Gracias por todo, Buenos Aires!

Jess en France: In Retrospect

December 21, 2017

I’ve been home for about a week now and have had the time to reflect on these past four months. Studying abroad in Paris at one of the most challenging schools in France was difficult academically—in other words I was studying hard and still in fear of failing…But the learning component of study abroad was hardly based in the classroom but in the experience of making a life for myself in a country whose language I’m only learning to speak, whose culture I’m trying to assimilate into, and whose customs I’m trying to adopt. It was one of the most necessary experiences I’ve ever had when considering my growth as an independent person. It was amazing, simply put, but I wouldn’t be telling the whole truth if I didn’t also mention that it was incredibly challenging, both emotionally and mentally.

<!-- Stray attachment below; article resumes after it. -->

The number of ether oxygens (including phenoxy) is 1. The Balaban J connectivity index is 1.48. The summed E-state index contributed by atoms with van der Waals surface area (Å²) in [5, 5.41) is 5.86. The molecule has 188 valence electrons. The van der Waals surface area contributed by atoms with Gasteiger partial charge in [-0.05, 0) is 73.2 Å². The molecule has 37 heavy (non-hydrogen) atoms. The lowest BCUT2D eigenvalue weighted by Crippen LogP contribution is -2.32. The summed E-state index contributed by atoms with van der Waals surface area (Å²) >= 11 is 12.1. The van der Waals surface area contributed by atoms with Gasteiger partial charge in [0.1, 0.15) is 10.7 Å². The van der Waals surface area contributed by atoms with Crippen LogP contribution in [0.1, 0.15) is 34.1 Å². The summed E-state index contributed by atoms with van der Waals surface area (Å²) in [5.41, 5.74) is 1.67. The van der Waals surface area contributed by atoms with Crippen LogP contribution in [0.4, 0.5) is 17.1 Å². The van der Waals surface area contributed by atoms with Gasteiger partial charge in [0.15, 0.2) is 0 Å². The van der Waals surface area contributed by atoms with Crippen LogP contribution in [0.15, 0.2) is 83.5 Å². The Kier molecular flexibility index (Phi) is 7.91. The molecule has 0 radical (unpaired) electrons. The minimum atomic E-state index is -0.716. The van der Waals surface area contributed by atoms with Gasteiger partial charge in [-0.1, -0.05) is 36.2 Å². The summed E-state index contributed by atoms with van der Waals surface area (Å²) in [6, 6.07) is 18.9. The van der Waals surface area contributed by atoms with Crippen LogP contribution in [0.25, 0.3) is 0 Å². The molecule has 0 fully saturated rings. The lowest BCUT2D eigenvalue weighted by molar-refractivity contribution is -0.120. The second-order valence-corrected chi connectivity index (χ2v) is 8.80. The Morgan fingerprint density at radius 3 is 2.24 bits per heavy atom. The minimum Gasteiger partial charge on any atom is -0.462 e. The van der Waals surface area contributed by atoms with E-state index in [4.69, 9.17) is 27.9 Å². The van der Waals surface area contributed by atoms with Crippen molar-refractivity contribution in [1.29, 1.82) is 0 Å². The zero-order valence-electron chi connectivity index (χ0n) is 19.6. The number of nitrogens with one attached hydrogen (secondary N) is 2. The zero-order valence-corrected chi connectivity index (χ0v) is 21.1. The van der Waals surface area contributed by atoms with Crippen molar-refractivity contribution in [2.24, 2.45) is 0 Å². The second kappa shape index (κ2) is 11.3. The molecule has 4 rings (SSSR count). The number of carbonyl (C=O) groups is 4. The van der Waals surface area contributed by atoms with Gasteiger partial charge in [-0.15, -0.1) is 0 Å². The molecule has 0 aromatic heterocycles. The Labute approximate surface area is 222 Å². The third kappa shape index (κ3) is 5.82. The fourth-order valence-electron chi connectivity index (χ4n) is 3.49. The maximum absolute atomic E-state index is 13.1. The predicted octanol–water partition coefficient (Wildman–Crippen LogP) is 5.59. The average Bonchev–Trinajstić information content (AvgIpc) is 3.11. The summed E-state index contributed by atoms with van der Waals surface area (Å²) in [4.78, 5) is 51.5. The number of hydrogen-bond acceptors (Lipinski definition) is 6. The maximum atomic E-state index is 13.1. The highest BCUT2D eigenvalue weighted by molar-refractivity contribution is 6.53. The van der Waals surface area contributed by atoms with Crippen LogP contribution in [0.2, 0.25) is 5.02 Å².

I hit some high highs but also some low lows. I know for sure that I got bit by the travel bug. In total I visited twelve cities, six countries, and had exposure to at least thirty different languages. I learned to drop everything and go explore other countries as well as navigate the difficulties of problem solving that come with the inevitable stress of travel. On the other hand, I experienced what it’s like to be alone and feel alone. Initially, I couldn’t communicate effectively with almost anyone and needed the patience both for myself and the process of getting to know people like I’ve been transported back to freshman year of college. The first few months, in this respect, were very difficult. But George Addair once said that everything you want is on the other side of fear, and I cannot emphasize more how daunting yet rewarding turning about-face to some of the fears I didn’t even know I had has been for me as I understand myself as a changing person. In other words, I grew up, even if it’s just a little bit.